News from SLO NOW
The recent pictures from Tahrir Square in Egypt of the police stripping and beating women protesters are horrifying and yet, inspiring, for all the obvious reasons. And, did you notice that, as a result, the older women, the mothers, came out in such force to lambaste the authorities for their behavior, that the police had to apologize!
But what does it mean for us here in the US? While we have that freedom of expression and right to assemble missing from so many other world cultures, those rights are being eroded by the forces of capitalism – corruption and greed. Occupy Wall Street is our current protest of choice for the younger among us, but it is still a small, mostly male-centric group. What will it take to get women motivated to protest the takeover of government by private corporations and the loss of their personal rights?
I don’t know. I don’t condone violence. I do know when the marchers get too close to a sore point or power node, the dominant interest fights back, usually with violence, viz. Occupy Oakland and the closing of the Port of Oakland, or the Russian Revolution, or…
This year will be important politically: will the country continue to be pulled down by extreme social-issue politicians and greedy corporate interests? Or will the equilibrium begin to swing back towards sanity? I prefer to think the latter.
You can help it along. Get interested in the political implications of what is going on – not just the surface facts (although, those too, but with a grain of salt), but the relationships of the people involved to the whole, who will benefit and who won’t.
If you are a feminist, you look at events from the perspective of how does this benefit women’s quest for full and equal access to the social contract. It’s not always obvious; the recent issue of Plan B is an example.
The Food and Drug Administration recommended the sale of Plan B for all ages. Health and Human Services Secretary Kathleen Sibelius decided it was not safe for 11 year olds to buy off the shelf, and so she would not approve its sale except by requesting it from the pharmacist. It is available without a prescription but, like condoms used to be, it is hidden behind the counter. Query: How many 11 year olds are going to the drug store for Plan B anyway? Unfortunately, what her decision also did, was prevent some unknown number of 15 to17-year-old girls from buying safe, effective emergency contraception, girls who didn’t feel “safe” or confident enough to ask the pharmacist (who in small towns probably is in Rotary with her father), which may result in more unwanted pregnancies, or abortions, but which also further eroded the right of women to full access to reproductive health.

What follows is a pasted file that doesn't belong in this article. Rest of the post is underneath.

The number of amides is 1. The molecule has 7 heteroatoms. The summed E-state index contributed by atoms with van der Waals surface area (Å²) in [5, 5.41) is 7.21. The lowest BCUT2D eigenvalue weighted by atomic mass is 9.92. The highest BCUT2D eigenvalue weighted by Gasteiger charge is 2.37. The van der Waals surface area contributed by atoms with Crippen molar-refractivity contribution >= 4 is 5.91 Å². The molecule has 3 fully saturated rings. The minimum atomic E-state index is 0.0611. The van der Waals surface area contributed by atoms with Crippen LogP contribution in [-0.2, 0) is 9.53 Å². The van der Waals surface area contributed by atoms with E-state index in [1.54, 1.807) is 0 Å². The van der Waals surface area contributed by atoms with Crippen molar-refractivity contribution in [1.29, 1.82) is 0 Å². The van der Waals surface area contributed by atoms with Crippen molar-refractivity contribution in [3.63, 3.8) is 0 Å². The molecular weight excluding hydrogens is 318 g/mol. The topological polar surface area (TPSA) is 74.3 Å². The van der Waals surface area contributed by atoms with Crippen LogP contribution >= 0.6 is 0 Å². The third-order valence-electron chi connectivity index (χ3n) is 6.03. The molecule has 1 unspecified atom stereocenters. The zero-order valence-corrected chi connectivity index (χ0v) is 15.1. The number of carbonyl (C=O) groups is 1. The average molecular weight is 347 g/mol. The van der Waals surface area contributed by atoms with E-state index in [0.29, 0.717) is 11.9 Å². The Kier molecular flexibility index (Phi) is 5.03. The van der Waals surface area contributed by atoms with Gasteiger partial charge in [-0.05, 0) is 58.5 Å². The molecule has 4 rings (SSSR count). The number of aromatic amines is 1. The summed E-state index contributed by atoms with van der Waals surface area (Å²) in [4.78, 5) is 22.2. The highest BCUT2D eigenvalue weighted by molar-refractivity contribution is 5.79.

But more importantly, notice the political consequences. Once again, a small but well- funded and connected minority (the U.S. Conference of Catholic Bishops) has restricted a woman’s access to reproductive health care. There go more personal rights. The Bishops also want Obama’s Affordable Care Act to exclude the requirement that all insurers must cover contraception. Another chink carved out of our rights.
January is the month we traditionally celebrate the United States Supreme Court decision that gave women that equality we had been denied for so long - the ability to control our own bodies and make medical decisions that affect our lives. Today, the prevailing cultural shift to the right (of everything) has resulted in laws that restrict that right. First is was funding for publicly provided abortions; then, defunding Planned Parenthood, 48 hour waiting periods, onerous regulations on clinic operations, etc. Now it’s contraceptives and medical coverage for contraceptives that are the next issue. What after that? Will we end up losing the right to own our own property? Or, to sue for divorce?
The National Organization of Women is not holding a public event for Roe v. Wade this year, inviting people to hold candles on January 22 in memory of all those women who died before 1973 trying to control their own biology, but we are asking you to remember how fragile are our hard-won rights, and to be mindful of your heritage (isn’t it nice to have a word that doesn’t imply male-ness, like the word “history”?) as modern American women. Stand up for your rights, as they did in Egypt - no one else will.
On another note, people have asked me what is happening with the attempted takeover by National NOW of the California organization. The short answer is, I don’t know. My surmise is that National withdrew. I do know that California NOW is continuing its mission to protect the rights of women and girls in California. Check out its website: CANOW.org.